teacup of raspberry tea

I don’t drink much tea, but this might be one of the cups I’d drink. I’m more likely to drink Buckeye tea, a sweet mix of instant iced tea, Tang, sugar, cinnamon, and nutmeg. Or Dr Pepper.

I found another coping method while working with a business mentor and several colleagues. We’ve been working through a book called Finding Your Direction, by Bill Cantrell (my smile.amazon.com supports The Mary Kay Foundation, which funds research to eradicate cancers that affect women, including the societal cancer of domestic violence). Bill uses a workbook when he’s teaching courses on the text. One thing it explores is the roots of our current behaviors – why we do what we do. I realized that a lot of my current behaviors and beliefs were based on what five-year-old me thought and believed.

Five-year-old me thought that if I knew everything, I could do anything. So I undertook to read the encyclopedia. The whole thing. Once I was done, I was certain I could do absolutely anything I would ever want to do, because I knew everything. Until my parents pointed out that there was a world of knowledge that didn’t exist in the encyclopedia. Since I couldn’t know everything, did that mean I couldn’t do anything? I decided that whatever it was I wanted to do, I would have to know everything there was to know about that subject before I could get ready to get started to get going.

always getting ready to live but never living

Ralph Waldo was a brilliant writer. Another of my favorites: When it is dark enough, you can see the stars.

That behavior  carried through to today. I research, analyze, and over think before I ever take the first step. But now, I ask myself a new question about doing it: why am I letting a five year old determine how I act today? Five year old me had no idea what I would be capable of doing today. (Granted, she could count to two…) She couldn’t possibly have conceived of the technology we have, the opportunities, the industries that didn’t exist back then. So why am I letting her run the show? Same goes with 11 year old me who decided that since getting all A’s and one B meant being grounded, she had evidence that she wasn’t good enough. While I have compassion for those scared little girls, I’m not letting them run the show any more.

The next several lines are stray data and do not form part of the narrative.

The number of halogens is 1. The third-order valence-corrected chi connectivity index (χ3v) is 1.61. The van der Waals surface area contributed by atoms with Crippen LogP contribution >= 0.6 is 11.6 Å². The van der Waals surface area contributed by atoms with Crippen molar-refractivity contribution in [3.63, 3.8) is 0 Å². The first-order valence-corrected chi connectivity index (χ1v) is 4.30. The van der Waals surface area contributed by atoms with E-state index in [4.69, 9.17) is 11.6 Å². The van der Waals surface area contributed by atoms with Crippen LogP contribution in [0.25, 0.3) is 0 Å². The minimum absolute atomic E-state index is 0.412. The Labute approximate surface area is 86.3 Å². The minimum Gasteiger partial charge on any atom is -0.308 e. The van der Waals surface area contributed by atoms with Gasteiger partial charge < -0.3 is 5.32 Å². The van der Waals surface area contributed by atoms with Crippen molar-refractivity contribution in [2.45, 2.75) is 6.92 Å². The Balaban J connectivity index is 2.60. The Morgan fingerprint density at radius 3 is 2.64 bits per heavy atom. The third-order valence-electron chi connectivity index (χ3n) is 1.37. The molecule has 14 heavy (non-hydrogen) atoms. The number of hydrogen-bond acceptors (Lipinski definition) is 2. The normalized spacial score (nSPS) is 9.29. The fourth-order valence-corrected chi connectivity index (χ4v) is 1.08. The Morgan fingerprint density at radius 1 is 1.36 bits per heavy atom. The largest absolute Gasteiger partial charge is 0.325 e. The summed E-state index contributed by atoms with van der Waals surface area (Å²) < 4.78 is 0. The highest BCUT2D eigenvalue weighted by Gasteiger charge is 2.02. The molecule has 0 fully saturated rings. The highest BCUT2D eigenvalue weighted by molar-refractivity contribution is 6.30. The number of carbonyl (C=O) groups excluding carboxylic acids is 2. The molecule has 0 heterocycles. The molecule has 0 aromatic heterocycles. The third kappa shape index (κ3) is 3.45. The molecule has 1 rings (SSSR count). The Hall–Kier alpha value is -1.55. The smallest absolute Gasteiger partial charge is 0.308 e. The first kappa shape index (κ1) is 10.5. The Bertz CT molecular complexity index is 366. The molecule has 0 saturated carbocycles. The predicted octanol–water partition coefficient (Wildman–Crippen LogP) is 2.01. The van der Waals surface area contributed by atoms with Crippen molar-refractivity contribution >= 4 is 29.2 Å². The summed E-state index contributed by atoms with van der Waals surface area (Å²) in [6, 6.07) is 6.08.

Sad girl with backpack

There weren’t any concrete stairs like this in my hometown, otherwise this could have been me.

My final coping method came from this article by Jon Morrow. He’s wheelchair-bound and can only move his eyes and lips. But he became a millionaire who’s traveled all over the country, and now lives in a condo in Mexico. After a car accident that left him pinned under his 300 lb. wheelchair with both legs completely shattered, he spent a month in the hospital. While he was there, he said to himself, “Okay, this is my life now. What’s next?”

I wrote that on a Post-It Note and stuck it to my monitor. You see, in addition to my psychological illnesses, I’m also physically disabled. Nobody knows why, but I can only walk a few feet unaided, before my legs give out. My arms, abs, well, all of my muscles are similarly affected. I have two dozen doctors and take about 30 medications for this and other health issues (including fibromyalgia, asthma, tachycardia, and GERD). Whenever I’m having a rough day health-wise, I can look at that Post-It, think of Jon Morrow, and soldier on.

gecko painting on wheelchair wheel

I want a rhinoceros on mine – rhinos charge towards their goals with no thought to what might stand in their way.

And now for my two trite truisms – with apologies for the alliteration and triteness both. First: if I can do it, anybody can do it. I’ve sucked at self-care and positivity for most of my life. And I mean really sucked. Not just a little sucking. I’m an overachiever. So if I can make strides like I’ve made recently, anybody can. (I actually complimented myself on something recently!)

And second: This, too, shall pass. I spent more than 20 years calling my Daddy to ask him to tell me that before my therapist asked me the obvious question, “Why not ask him to leave it in a voice mail for you?” Now when I’m awake and miserable at 3 a.m., I can hear him telling me, like he always has. Every time I play the message, I feel better. Why? Not just because it’s Daddy and he loves me, but because he’s been right every time. This, whatever it is, always passes.

What coping mechanisms do you use when your self-esteem and self-care aren’t where you want them to be? Let me know in the comments!

This post originally appeared on krissjudd.wordpress.com on March 15, 2017 and has been edited for publication here. It was originally an answer to a question about how to become better at positivity and self-care at Ask Metafilter.